Neurogenesis, the process of generating new neurons, has been identified as a significant factor in alleviating symptoms of depression and anxiety, particularly in response to antidepressant medication (Duman and Monteggia, 2006). Multiple studies have explored the connection between neurogenesis and the effectiveness of antidepressants, with stress levels in the body playing a crucial role. Chronic stress, for example, has been found to hinder neurogenesis and contribute to relapses in depressive episodes. The impact of cytokines from the innate immune system on neurogenesis has also been observed. Stress has been shown to impede gene growth production and reduce neurogenic activity, potentially increasing vulnerability to mental health issues like depression and autoimmune disorders. Various studies have demonstrated that stress-induced activation of cytokines can lead to increased inflammatory processes that impair the brain’s ability to engage in neuroplasticity. When inflammation becomes chronic in the brain, it significantly affects neurogenesis and neuronal activity. In addition to influencing proliferation, survival, and cell death, brain inflammation can disrupt the integration of new neurons into existing neural networks and alter the cellular properties of surviving cells (Slavich, 2019; Haroon, Raison, and Miller, 2011).
Adverse Childhood Experiences
The intimate connection between ACEs and inflammation is due to disruption of the developing brain and immune system in conjunction with highly stressful events which changes the brain architecture of the child. Throughout the literature, ACEs represents a potential dependent variable for inflammation, cardiovascular disease and mental illness.
ACEs has been shown to be a developmental risk factor for cardiovascular disease. And recent literature has documented the relationship between inflammation and CVD to be substantial, however, the exact mechanisms causing its connection is still not quite understood. Depression has been proven to be a risk-factor in the development of CVD as well as the leading cause of higher mortality rates in individuals diagnosed.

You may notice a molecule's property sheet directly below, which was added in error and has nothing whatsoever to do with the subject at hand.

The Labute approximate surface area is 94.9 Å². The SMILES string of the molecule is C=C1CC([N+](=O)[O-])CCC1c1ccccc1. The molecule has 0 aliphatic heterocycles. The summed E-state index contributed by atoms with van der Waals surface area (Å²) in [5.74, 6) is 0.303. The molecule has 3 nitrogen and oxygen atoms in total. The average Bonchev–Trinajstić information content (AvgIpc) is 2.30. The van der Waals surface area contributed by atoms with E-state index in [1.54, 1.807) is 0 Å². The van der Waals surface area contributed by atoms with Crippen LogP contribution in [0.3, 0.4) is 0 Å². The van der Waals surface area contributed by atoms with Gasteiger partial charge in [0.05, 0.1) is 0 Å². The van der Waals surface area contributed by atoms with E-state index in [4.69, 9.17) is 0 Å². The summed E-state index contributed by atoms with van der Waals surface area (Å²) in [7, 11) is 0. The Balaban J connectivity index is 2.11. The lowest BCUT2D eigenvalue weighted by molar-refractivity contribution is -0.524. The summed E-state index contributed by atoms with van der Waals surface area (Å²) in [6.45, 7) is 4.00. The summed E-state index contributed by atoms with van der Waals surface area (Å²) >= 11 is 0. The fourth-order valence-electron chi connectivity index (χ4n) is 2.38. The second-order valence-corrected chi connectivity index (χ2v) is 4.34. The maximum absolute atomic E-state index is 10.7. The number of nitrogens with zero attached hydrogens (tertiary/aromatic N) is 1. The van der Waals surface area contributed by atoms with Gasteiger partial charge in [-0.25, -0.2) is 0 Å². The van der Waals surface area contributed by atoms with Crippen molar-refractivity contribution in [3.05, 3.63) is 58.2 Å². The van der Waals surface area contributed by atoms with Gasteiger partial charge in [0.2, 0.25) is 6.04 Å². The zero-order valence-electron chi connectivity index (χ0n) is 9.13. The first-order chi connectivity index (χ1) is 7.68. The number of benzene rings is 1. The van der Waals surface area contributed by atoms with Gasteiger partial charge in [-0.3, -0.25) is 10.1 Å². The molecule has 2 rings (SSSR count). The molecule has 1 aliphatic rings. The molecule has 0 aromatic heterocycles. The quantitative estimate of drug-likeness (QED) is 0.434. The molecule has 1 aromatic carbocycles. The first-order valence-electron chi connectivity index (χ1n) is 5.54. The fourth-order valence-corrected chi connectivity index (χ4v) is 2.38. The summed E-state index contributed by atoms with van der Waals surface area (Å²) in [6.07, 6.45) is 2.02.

Mental Illness like Depression
The connection between mental stress and mental illness like depression is found frequently throughout the literature. Depression has been known to have high levels of inflammatory cytokines and ACEs has been shown as a developmental risk factor for its emergence. Not to mention, in epidemiological studies, CVD and depression have show to have a bidirectional relationship.
Numerous studies have consistently shown that sleep deprivation is associated with increased levels of depression, stress, and anxiety. Furthermore, insufficient sleep quality has been linked to elevated levels of pro-inflammatory cytokines, which can contribute to the development of depression and cardiovascular disease (CVD).
Unhealthy eating patterns are often influenced by psychological stress, leading individuals to consume more high-fat or high-sugar foods as snacks between meals. Moreover, there is a longitudinal association between depression and obesity, both of which are recognized as risk factors for CVD. Research indicates that the disrupted HPA-axis (hypothalamic-pituitary-adrenal axis) creates a feedback loop that promotes cravings for sugary substances.